File photo of IDF soldiers (Photo: Israel Defense Forces - Twitter)

The Israeli Attorney General, Gali-Baharev Miara warned Sunday morning of a bill that is meant to give impunity to IDF soldiers and commanders, claiming it could turn Israel Defense Forces members into war criminals. Based on her statements, the coalition decided that the discussion of it in the Ministerial Committee for Legislation would be postponed by a month. The proposal was by Knesset Member (MK) Zvika Fogel of Otzma Yehudit, a high-ranking retired IDF officer.

According to the AG, MK Fogel's bill could result in international legal and human rights institutions suing Israel easily. Therefore, in order to maintain Israel's political and legal status, and against the background of a warning she issued to the Ministerial Committee for Legislation, the coalition decided to postpone the discussion of it for one month. Based on comments from some far-right lawmakers, the postponement comes perhaps with the expectation that Baharev Miara will be replaced with someone who has a different opinion.

"Over the years, various mechanisms have been developed in the State of Israel that are designed to balance the challenges that characterize the operational activity and the importance of the duty to investigate cases of illegal or improper use of force by the security forces," reads the opinion on behalf of the Attorney General, which is signed by three of her advisors, Amit Marari, Gil Limon, and Gil-ad Noam.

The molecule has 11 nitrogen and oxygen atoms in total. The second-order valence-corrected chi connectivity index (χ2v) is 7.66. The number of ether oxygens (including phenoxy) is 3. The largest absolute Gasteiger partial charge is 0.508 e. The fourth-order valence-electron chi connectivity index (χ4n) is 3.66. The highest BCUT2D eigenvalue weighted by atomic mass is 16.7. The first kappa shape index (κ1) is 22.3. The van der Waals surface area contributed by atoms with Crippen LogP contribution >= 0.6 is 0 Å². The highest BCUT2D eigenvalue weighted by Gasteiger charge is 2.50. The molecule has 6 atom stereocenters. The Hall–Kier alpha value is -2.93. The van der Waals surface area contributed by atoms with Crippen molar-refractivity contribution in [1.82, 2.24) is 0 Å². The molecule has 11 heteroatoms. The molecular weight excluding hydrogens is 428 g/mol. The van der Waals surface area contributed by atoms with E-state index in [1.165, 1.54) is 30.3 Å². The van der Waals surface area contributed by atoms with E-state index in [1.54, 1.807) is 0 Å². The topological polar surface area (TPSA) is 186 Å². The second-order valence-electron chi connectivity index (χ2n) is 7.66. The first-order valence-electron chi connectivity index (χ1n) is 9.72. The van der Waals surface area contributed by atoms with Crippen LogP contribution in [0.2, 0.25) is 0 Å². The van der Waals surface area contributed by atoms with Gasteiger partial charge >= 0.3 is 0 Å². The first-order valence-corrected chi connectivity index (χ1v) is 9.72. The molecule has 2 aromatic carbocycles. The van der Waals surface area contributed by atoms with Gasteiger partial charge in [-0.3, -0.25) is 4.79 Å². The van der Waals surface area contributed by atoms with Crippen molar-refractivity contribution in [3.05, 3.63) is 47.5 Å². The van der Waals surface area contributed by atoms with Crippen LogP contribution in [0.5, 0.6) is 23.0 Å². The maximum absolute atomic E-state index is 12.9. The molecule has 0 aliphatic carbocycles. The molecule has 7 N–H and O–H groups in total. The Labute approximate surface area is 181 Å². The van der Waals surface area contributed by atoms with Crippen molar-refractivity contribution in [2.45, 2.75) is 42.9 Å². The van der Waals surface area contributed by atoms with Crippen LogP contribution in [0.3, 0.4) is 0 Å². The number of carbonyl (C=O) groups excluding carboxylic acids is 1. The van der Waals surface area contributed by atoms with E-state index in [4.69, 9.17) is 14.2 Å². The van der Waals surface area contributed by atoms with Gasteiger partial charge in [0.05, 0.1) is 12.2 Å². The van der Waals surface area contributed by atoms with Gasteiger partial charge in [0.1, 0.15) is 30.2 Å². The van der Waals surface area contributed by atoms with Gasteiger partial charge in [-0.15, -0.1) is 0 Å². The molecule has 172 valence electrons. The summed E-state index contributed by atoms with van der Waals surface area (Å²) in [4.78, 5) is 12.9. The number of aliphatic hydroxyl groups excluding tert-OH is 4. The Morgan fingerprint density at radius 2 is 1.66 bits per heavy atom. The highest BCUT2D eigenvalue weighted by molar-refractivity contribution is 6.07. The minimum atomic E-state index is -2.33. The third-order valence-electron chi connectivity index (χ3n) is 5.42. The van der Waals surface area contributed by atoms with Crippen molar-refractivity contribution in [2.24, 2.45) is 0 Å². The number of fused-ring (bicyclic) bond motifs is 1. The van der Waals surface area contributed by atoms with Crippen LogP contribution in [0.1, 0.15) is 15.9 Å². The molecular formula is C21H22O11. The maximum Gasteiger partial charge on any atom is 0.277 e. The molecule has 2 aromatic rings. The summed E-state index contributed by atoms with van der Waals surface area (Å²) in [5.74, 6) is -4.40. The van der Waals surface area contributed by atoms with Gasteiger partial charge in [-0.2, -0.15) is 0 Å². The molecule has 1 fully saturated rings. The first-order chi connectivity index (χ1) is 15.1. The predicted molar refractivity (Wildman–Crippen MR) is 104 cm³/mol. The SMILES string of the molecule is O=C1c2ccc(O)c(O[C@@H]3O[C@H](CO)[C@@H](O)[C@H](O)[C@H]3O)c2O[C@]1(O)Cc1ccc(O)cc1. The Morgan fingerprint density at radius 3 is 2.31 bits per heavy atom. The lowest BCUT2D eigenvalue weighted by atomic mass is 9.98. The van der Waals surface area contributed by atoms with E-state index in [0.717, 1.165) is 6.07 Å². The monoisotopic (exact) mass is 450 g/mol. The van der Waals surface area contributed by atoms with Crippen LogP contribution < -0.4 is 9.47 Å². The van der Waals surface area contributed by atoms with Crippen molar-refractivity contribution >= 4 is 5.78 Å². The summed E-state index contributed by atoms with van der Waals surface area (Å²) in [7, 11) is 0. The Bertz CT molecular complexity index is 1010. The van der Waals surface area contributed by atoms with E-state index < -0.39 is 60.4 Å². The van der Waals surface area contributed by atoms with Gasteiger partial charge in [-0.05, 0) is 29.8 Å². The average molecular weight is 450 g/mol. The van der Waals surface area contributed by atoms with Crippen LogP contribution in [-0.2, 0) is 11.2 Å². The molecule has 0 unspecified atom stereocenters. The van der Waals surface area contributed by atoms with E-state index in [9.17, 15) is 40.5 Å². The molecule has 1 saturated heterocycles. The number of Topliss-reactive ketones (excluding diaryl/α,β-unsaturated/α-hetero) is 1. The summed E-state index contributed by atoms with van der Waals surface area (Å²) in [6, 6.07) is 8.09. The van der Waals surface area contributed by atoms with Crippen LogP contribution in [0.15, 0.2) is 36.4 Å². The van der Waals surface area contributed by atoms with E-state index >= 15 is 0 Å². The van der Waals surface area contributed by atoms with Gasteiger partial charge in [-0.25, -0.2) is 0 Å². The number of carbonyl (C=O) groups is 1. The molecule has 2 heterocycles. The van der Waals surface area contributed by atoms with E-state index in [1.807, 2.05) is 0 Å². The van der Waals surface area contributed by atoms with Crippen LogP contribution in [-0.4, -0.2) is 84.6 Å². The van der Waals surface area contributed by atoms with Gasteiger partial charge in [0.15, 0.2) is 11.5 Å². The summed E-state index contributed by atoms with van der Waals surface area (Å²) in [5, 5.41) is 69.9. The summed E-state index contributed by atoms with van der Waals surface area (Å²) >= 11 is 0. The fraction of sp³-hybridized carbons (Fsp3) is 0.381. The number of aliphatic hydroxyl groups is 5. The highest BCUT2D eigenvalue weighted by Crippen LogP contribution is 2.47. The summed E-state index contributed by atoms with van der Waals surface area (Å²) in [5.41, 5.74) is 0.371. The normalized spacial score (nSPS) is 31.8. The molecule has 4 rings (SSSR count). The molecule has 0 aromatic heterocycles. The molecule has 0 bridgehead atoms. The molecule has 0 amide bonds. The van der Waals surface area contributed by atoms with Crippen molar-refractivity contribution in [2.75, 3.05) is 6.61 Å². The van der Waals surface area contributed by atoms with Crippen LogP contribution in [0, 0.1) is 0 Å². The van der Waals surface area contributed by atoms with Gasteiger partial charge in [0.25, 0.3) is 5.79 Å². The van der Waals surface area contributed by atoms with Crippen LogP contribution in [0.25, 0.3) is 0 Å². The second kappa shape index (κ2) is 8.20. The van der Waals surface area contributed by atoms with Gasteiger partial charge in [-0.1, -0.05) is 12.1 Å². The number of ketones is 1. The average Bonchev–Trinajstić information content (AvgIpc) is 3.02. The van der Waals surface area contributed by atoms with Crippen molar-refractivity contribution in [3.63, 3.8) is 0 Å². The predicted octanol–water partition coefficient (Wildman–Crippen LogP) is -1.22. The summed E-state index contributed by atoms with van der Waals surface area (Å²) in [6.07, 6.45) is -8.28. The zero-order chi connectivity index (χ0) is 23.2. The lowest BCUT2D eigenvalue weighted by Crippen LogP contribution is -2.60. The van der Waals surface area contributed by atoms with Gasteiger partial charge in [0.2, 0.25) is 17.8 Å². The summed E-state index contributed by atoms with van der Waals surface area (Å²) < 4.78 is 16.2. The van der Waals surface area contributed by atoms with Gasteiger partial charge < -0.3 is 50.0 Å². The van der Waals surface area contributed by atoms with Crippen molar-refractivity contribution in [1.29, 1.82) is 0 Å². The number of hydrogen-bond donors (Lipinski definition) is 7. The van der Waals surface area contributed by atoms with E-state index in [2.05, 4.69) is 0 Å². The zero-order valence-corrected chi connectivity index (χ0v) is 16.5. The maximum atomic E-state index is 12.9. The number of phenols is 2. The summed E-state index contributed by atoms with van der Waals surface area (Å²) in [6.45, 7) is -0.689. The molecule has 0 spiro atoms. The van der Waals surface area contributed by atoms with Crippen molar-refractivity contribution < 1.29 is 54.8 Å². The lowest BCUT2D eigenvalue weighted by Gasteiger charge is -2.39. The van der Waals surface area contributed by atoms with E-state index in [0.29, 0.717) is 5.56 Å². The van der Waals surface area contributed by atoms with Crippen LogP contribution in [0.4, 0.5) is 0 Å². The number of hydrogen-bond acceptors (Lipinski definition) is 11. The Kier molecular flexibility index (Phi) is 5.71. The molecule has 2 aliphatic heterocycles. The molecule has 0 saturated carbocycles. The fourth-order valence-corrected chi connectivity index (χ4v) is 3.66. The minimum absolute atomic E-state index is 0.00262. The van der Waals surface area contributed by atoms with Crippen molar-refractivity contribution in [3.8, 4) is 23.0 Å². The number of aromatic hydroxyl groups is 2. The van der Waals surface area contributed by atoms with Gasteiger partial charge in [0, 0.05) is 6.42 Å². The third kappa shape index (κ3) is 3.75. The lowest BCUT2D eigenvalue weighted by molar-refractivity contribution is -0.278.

"Immunity, as proposed fundamentally, changes the point of balance, and thereby results in a violation of human rights and other essential interests. This bill is not the appropriate tool for safeguarding these important interests, and it deviates from the position of the Israeli government.

The Minister of National Security Itamar Ben Gvir responded to Miara, claiming she is pretending to be the Prime Minister. "She actually wants to be prime minister. Here, I was informed through the media, not even in an orderly way, through the headline on Yedioth Ahronoth, that she opposes the law on immunity for soldiers, along with everything we propose. With all due respect, she is not the only jurist in Israel, and some, not any less professional than her, think Otherwise."

According to MK Fogel's bill, immunity will be granted to soldiers and commanders who were involved in operational events. However, it does not include immunity when suspected of theft, looting, destruction of equipment, taking bribes, abuse, humiliation, and violence against uninvolved bystanders. Immunity can be removed by a committee appointed by the Minister of Defense and its role will be to examine the removal of immunity in cases where there is a suspicion that a member of the security forces acted in bad faith or with malice.

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